Voices on the page

I read a post today on the subject of the individual writer’s voice, specifically the use of punctuation, breaking rules of grammar, using the same style of writing repeatedly…run-on sentences, dashes, parentheses, foot notes, etc…

The post included quotes from several writers talking about their personal writing style quirks, why they use them, how their writing style is part of their message, and it was validating, encouraging, reassuring.

Sometimes I’m intimidated. I know the blogging world is nothing if not a platform for the individual writer’s voice, and that includes everything from the way some writers have humor pouring our of their keyboards to the way others use profanity, to the use (and mis-use) of punctuation, spelling, and grammar in general.

Still, sometimes I worry. If I write the way I talk, inevitably, I break rules. And I’m not funny enough, or a strong enough writer to get away with it. Am I?

Don’t answer that! I’m not looking for reassurance, just typing out loud here.

The answer is, no, I’m not that good a writer.

But maybe, in this forum, that’s not important.

What’s important is that I’m sharing my reality, and I’m always happy when someone comments as if to say, “Hey, that’s a reality I know too!”

I’m happy when someone comments out of empathy, or sympathy, or to share a different perspective. Because that’s the truly rich world of blogging.

Did you ever think that writers of past eras didn’t get the kind of feedback and interaction we receive through this medium? Good or bad, you’re putting yourself out to the world, and the world (or your 10 readers, or whomever!) has a chance to interact.

That’s exciting to me. It’s fun to me to have the exchange that comments offer…to know this isn’t a one way street. Whether I’m commenting on someone else’s post, or reading and replying to comments on my blog, the process reminds me I’m part of a larger group, a circle of writers, just like me, who use this platform to say just what they want, just as they want.

And the more I write, the more I read, the richer I become, and the better I become. No false modesty here…like anything else, practice actually does help this process.

So going forward, I’m going to write a little more freely…I’m not built to disregard the rules of grammar completely, and poor spelling is a particular pet peeve of mine. But I’m going to think less about style and let my voice speak for itself. I’m not likely to win any awards, but that isn’t what this is about anyway.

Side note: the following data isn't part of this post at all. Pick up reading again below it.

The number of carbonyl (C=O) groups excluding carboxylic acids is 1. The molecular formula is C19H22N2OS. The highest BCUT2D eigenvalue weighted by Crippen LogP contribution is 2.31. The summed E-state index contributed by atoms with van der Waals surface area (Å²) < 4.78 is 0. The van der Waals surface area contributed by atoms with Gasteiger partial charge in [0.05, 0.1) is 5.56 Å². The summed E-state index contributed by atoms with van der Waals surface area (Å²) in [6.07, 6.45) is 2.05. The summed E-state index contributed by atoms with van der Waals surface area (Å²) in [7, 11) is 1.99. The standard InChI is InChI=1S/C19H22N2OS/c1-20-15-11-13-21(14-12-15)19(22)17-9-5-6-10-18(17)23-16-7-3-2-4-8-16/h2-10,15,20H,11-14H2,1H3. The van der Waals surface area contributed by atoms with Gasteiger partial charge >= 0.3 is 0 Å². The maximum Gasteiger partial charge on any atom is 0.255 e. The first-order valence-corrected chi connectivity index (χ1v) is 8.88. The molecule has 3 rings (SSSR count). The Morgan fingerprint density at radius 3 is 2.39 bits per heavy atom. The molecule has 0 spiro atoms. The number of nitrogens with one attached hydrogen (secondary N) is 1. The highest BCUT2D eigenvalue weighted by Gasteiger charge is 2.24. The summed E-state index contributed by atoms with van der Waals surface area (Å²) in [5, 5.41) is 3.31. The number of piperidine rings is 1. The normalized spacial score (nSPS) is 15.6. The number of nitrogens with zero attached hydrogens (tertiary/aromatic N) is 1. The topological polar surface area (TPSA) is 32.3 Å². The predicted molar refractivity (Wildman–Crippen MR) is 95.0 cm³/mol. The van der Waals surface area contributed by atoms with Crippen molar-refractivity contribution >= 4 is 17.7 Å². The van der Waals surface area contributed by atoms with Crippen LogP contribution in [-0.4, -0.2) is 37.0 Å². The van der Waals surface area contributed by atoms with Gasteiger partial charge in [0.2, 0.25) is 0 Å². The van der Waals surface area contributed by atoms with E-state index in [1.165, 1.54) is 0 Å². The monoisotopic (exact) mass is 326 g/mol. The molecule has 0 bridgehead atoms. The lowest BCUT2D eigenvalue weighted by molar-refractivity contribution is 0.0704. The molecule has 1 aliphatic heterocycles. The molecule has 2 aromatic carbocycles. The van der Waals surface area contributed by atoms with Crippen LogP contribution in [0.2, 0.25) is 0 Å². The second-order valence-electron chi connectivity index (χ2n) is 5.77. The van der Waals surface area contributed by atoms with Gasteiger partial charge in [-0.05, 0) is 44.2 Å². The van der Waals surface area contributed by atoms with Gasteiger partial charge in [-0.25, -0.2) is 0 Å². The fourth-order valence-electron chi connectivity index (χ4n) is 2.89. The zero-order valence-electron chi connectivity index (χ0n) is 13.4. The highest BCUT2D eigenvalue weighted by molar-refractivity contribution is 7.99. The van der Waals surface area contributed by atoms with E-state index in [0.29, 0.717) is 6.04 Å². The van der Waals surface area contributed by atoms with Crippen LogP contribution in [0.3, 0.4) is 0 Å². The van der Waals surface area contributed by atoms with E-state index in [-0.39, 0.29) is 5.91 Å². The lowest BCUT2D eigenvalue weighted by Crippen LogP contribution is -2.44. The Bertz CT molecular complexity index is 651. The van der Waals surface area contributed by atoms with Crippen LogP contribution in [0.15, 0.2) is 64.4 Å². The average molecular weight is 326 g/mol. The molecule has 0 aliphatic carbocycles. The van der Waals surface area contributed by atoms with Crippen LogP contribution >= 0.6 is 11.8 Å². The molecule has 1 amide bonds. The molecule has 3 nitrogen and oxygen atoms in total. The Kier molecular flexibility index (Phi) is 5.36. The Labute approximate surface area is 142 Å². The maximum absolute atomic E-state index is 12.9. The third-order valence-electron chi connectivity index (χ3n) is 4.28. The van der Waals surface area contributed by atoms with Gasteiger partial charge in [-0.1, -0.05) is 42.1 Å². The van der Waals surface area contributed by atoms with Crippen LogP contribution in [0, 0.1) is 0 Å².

Here’s a link to the post. Maybe you’ll see something of yourself in the comments! Enjoy!

Goodbye white shoes, I hardly wore you

September, Labor Day weekend, and my Southern upbringing has kicked in. I wouldn’t be caught dead from now until next Memorial Day in white shoes. Just.not.done. At least for my generation. (Maybe this is more about my age than where I was raised…or both? I’ll have to get back to you on that.)

Mind you, I have no idea where this fashion dictum came from, or how it became so firmly impressed on my young self. All I know is that to violate this rule was taboo in my youth, and whether or not it matters to the fashion police now (if it ever did), I’m obligated to live with this for the rest of my life. You’d think it was important or something. But if it is, I don’t know why.

But not knowing didn’t stop me from passing the white shoes rule on to my daughter. Really I expand this to summer clothes in general…the only possible exception being a tropical location where it’s always acceptable to wear white, whatever the season. (And who decided that? Another fashion mystery!)

Perhaps it’s fortunate for me that I live in a climate that actually encourages me to return to my September-to-May uniform of turtlenecks and heeled pumps. The summer slides are put away. They didn’t get too much wear-time this year anyway. Miserable summer season here. But the weather, at this point, is not the point: I couldn’t violate the calendar. Just can’t do it. My roots are showing!

There are things you leave behind when you move from one side of the country to another: regional produce, local customs, favorite eateries. Without any effort on my part, my Southern accent has mostly faded away from long years of disuse (although it revives a bit when I go back for a visit). But some things…the white shoes rule, for instance…follow me about from place to place, a passenger in my head, mostly forgotten, but somehow silently monitoring the calendar, and then, ca-ching, like my oven timer, a bell goes off internally to remind me of The Rule. The same thing will happen Memorial Day…my Southern self will wake up, reminding me, nudging me. Change of seasons, change of shoes.